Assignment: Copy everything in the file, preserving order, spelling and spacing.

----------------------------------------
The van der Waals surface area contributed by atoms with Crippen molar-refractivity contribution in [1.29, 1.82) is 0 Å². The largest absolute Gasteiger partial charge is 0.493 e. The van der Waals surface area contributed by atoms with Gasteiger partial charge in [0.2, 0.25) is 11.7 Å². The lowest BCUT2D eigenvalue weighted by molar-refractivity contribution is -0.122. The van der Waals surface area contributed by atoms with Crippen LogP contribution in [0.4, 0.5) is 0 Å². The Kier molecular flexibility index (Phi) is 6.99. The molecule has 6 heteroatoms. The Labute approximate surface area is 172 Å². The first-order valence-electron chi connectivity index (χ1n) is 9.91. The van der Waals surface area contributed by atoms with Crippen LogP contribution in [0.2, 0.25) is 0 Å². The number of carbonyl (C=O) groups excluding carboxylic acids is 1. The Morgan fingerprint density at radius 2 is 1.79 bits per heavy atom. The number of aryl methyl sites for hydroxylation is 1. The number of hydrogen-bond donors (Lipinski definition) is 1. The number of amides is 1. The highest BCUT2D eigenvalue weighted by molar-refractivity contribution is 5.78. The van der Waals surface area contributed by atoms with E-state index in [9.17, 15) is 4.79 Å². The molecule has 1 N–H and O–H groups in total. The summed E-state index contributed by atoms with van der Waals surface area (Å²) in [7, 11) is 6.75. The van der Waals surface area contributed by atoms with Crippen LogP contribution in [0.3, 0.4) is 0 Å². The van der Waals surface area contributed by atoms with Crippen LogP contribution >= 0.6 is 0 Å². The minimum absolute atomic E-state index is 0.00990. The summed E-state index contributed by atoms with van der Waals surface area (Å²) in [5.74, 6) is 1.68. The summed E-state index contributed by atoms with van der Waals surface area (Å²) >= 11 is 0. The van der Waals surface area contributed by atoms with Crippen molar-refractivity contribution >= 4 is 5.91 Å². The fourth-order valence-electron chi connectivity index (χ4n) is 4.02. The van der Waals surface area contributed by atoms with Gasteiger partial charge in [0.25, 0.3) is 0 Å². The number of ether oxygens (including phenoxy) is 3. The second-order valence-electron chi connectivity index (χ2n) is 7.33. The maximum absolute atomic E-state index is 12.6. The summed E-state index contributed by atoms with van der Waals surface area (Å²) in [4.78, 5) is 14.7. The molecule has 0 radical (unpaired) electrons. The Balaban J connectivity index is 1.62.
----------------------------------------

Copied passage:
The van der Waals surface area contributed by atoms with Crippen molar-refractivity contribution in [1.29, 1.82) is 0 Å². The largest absolute Gasteiger partial charge is 0.493 e. The van der Waals surface area contributed by atoms with Gasteiger partial charge in [0.2, 0.25) is 11.7 Å². The lowest BCUT2D eigenvalue weighted by molar-refractivity contribution is -0.122. The van der Waals surface area contributed by atoms with Crippen LogP contribution in [0.4, 0.5) is 0 Å². The Kier molecular flexibility index (Phi) is 6.99. The molecule has 6 heteroatoms. The Labute approximate surface area is 172 Å². The first-order valence-electron chi connectivity index (χ1n) is 9.91. The van der Waals surface area contributed by atoms with Crippen LogP contribution in [0.2, 0.25) is 0 Å². The number of carbonyl (C=O) groups excluding carboxylic acids is 1. The Morgan fingerprint density at radius 2 is 1.79 bits per heavy atom. The number of aryl methyl sites for hydroxylation is 1. The number of hydrogen-bond donors (Lipinski definition) is 1. The number of amides is 1. The highest BCUT2D eigenvalue weighted by molar-refractivity contribution is 5.78. The van der Waals surface area contributed by atoms with E-state index in [9.17, 15) is 4.79 Å². The molecule has 1 N–H and O–H groups in total. The summed E-state index contributed by atoms with van der Waals surface area (Å²) in [7, 11) is 6.75. The van der Waals surface area contributed by atoms with Crippen LogP contribution in [0.3, 0.4) is 0 Å². The van der Waals surface area contributed by atoms with Crippen LogP contribution >= 0.6 is 0 Å². The minimum absolute atomic E-state index is 0.00990. The summed E-state index contributed by atoms with van der Waals surface area (Å²) in [5.74, 6) is 1.68. The summed E-state index contributed by atoms with van der Waals surface area (Å²) >= 11 is 0. The van der Waals surface area contributed by atoms with Crippen molar-refractivity contribution >= 4 is 5.91 Å². The fourth-order valence-electron chi connectivity index (χ4n) is 4.02. The van der Waals surface area contributed by atoms with Gasteiger partial charge in [0.25, 0.3) is 0 Å². The number of ether oxygens (including phenoxy) is 3. The second-order valence-electron chi connectivity index (χ2n) is 7.33. The maximum absolute atomic E-state index is 12.6. The summed E-state index contributed by atoms with van der Waals surface area (Å²) in [4.78, 5) is 14.7. The molecule has 0 radical (unpaired) electrons. The Balaban J connectivity index is 1.62.